‘Sound’ as an Unconventional Trademark: Recognizing the value of a mark

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The term Trademark was propounded primarily for the purpose of distinguishing the product from other identical or similar products has been defined under Section 2(1)(zb) of The Trademarks Act, 1999 which means a mark that is capable of being represented graphically and capable of distinguishing the goods or services of one person from those of others and can include shape of goods, their packaging and combination of colors. Hence, in today’s competitive world it enhances the quality of goods because it allows the consumer to identify the service or good that he prefers and to buy it to the rejection of others goods in the future.

It has led to further increase of its scope around the corners as even something unconventional as a sound for a trademark can be registered. It is a sort of trademark where sound is used as a distinctive sign through which an average consumer will perceive that the sound is exclusively associated with the goods or services of one undertaking has been theorized as a soundmark.

A soundmark is considered to be an unconventional trademark because commonly, organizations have registered words or certain logos/designs as trademarks. The suitable description can be of the Apple logo of Apple Inc. that’s registered in various countries. However, as time passed, one can by a jingle or a tune make out the product it is associated with. In another such instance the Metro Goldwyn Mayer in the beginning of their production features the lion’s roar which portrayed them making their presence felt to the public. Hence, sound plays a very vital role in identifying a good or a service, the very function of a trademark.  To understand the significance of a sound mark better, for instance, if Blackberry starts using the default ringtone of Nokia phones, that may be unacceptable to Nokia as it leads to deceptiveness and that default ringtone is what gives a certain exclusivity to the Nokia phones. That’s why a sound mark needs to be protected.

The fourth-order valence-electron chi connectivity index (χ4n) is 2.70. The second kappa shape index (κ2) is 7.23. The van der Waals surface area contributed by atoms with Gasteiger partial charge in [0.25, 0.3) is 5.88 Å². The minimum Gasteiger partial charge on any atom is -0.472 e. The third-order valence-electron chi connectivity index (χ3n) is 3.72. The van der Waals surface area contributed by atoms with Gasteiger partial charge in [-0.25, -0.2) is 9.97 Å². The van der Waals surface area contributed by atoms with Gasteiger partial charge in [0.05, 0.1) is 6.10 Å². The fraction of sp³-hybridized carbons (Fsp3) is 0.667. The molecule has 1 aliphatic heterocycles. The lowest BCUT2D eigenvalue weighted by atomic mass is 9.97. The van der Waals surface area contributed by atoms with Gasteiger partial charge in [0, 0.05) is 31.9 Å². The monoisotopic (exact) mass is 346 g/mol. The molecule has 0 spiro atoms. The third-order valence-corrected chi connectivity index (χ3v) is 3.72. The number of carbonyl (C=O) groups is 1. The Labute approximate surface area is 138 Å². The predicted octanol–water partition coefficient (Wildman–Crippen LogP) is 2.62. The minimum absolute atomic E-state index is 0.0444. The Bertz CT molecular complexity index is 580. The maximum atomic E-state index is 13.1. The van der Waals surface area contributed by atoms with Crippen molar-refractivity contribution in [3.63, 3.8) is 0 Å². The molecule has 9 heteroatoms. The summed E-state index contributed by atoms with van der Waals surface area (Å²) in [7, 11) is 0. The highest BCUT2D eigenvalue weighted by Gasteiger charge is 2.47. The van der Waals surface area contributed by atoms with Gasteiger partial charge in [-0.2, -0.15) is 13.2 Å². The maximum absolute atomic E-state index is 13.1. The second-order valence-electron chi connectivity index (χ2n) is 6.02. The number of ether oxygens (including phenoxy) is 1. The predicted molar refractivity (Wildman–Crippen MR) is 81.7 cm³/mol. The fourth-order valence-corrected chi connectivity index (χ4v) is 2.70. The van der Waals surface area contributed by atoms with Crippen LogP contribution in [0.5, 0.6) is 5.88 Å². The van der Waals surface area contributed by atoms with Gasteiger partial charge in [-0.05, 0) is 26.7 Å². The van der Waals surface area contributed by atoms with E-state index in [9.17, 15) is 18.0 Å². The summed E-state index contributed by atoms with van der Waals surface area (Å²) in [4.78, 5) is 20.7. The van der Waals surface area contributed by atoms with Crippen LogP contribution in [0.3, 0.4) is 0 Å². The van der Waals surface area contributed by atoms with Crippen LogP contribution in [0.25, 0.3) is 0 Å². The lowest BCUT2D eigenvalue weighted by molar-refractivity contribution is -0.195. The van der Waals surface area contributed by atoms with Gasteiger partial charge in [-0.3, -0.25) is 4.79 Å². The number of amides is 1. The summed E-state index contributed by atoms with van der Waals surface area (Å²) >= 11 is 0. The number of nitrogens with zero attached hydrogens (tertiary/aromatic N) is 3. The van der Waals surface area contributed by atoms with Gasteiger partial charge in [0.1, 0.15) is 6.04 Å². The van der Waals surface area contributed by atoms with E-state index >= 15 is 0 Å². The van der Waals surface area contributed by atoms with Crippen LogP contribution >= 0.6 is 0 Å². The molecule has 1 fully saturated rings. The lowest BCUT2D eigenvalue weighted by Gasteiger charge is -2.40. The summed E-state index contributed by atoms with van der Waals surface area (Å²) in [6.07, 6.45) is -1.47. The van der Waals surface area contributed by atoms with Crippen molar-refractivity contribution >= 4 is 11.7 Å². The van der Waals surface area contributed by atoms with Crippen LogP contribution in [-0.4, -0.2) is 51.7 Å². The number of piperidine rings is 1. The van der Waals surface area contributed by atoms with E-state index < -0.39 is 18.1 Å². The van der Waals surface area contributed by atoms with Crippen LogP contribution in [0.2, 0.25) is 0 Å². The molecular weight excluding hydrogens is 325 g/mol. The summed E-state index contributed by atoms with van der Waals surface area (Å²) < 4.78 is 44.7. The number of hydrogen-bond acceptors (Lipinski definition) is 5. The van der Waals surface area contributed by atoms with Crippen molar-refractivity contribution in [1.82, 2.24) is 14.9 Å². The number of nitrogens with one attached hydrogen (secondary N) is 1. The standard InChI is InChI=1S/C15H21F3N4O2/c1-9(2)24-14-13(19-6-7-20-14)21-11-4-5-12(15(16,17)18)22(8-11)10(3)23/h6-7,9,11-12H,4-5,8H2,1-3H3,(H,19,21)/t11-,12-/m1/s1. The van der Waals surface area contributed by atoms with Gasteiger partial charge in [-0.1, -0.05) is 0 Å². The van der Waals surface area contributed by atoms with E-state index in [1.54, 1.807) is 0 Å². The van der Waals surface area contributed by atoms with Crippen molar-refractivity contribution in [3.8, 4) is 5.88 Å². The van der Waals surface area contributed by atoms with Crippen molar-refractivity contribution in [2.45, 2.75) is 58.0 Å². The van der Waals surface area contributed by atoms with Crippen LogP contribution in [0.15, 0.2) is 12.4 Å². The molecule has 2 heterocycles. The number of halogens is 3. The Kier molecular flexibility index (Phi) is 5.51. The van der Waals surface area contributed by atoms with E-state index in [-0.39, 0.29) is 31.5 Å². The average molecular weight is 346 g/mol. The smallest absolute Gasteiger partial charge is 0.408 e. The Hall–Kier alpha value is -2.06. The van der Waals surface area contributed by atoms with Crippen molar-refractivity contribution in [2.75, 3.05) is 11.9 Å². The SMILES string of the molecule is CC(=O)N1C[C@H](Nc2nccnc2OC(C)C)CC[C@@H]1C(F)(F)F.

The Indian legislation explicitly lays down the need for the marks to be “graphically represented” in order to get them registered under the said Act. It is inferred from the provisions that the mark can be represented graphically when it precisely determine what the sign portrays. The graphical representation can substitute the mark used by the applicant because it represents that sign and no other. Further, it is reasonably practicable for a person inspecting the register, or reading the Trademark Journal, to understand what the trade mark is.